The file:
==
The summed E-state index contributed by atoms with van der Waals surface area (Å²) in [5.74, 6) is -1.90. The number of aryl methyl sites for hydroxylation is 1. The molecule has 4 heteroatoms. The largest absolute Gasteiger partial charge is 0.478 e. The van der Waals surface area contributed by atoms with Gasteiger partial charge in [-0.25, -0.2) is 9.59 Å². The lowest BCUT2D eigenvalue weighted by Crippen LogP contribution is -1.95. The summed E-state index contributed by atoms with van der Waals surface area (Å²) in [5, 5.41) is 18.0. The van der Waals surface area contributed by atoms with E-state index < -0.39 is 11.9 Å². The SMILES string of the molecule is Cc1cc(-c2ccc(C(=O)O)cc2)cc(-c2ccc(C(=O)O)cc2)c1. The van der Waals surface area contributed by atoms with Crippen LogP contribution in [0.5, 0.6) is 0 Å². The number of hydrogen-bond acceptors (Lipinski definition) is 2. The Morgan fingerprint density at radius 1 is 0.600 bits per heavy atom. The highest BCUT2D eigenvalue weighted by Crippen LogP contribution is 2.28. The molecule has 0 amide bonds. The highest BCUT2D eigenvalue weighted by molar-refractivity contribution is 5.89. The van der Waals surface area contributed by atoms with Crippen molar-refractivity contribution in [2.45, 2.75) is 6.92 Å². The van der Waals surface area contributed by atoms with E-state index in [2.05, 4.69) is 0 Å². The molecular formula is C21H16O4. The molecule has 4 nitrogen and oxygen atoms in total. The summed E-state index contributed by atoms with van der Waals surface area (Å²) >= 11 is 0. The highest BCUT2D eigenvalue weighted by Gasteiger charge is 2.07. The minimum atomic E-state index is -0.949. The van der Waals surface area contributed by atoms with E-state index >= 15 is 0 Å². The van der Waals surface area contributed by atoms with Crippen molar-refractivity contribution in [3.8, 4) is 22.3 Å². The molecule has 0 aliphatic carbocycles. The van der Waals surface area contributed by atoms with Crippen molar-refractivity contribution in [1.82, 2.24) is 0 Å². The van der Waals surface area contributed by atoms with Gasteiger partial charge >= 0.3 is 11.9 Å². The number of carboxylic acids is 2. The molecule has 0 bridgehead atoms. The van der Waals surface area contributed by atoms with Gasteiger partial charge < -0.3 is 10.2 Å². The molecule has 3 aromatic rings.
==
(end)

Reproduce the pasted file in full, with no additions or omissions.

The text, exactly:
The summed E-state index contributed by atoms with van der Waals surface area (Å²) in [5.74, 6) is -1.90. The number of aryl methyl sites for hydroxylation is 1. The molecule has 4 heteroatoms. The largest absolute Gasteiger partial charge is 0.478 e. The van der Waals surface area contributed by atoms with Gasteiger partial charge in [-0.25, -0.2) is 9.59 Å². The lowest BCUT2D eigenvalue weighted by Crippen LogP contribution is -1.95. The summed E-state index contributed by atoms with van der Waals surface area (Å²) in [5, 5.41) is 18.0. The van der Waals surface area contributed by atoms with E-state index < -0.39 is 11.9 Å². The SMILES string of the molecule is Cc1cc(-c2ccc(C(=O)O)cc2)cc(-c2ccc(C(=O)O)cc2)c1. The van der Waals surface area contributed by atoms with Crippen LogP contribution in [0.5, 0.6) is 0 Å². The number of hydrogen-bond acceptors (Lipinski definition) is 2. The Morgan fingerprint density at radius 1 is 0.600 bits per heavy atom. The highest BCUT2D eigenvalue weighted by Crippen LogP contribution is 2.28. The molecule has 0 amide bonds. The highest BCUT2D eigenvalue weighted by molar-refractivity contribution is 5.89. The van der Waals surface area contributed by atoms with Crippen molar-refractivity contribution in [2.45, 2.75) is 6.92 Å². The van der Waals surface area contributed by atoms with E-state index in [2.05, 4.69) is 0 Å². The molecular formula is C21H16O4. The molecule has 4 nitrogen and oxygen atoms in total. The summed E-state index contributed by atoms with van der Waals surface area (Å²) >= 11 is 0. The highest BCUT2D eigenvalue weighted by Gasteiger charge is 2.07. The minimum atomic E-state index is -0.949. The van der Waals surface area contributed by atoms with E-state index >= 15 is 0 Å². The van der Waals surface area contributed by atoms with Crippen molar-refractivity contribution in [3.8, 4) is 22.3 Å². The molecule has 0 aliphatic carbocycles. The van der Waals surface area contributed by atoms with Crippen molar-refractivity contribution in [1.82, 2.24) is 0 Å². The van der Waals surface area contributed by atoms with Gasteiger partial charge >= 0.3 is 11.9 Å². The number of carboxylic acids is 2. The molecule has 0 bridgehead atoms. The van der Waals surface area contributed by atoms with Gasteiger partial charge < -0.3 is 10.2 Å². The molecule has 3 aromatic rings.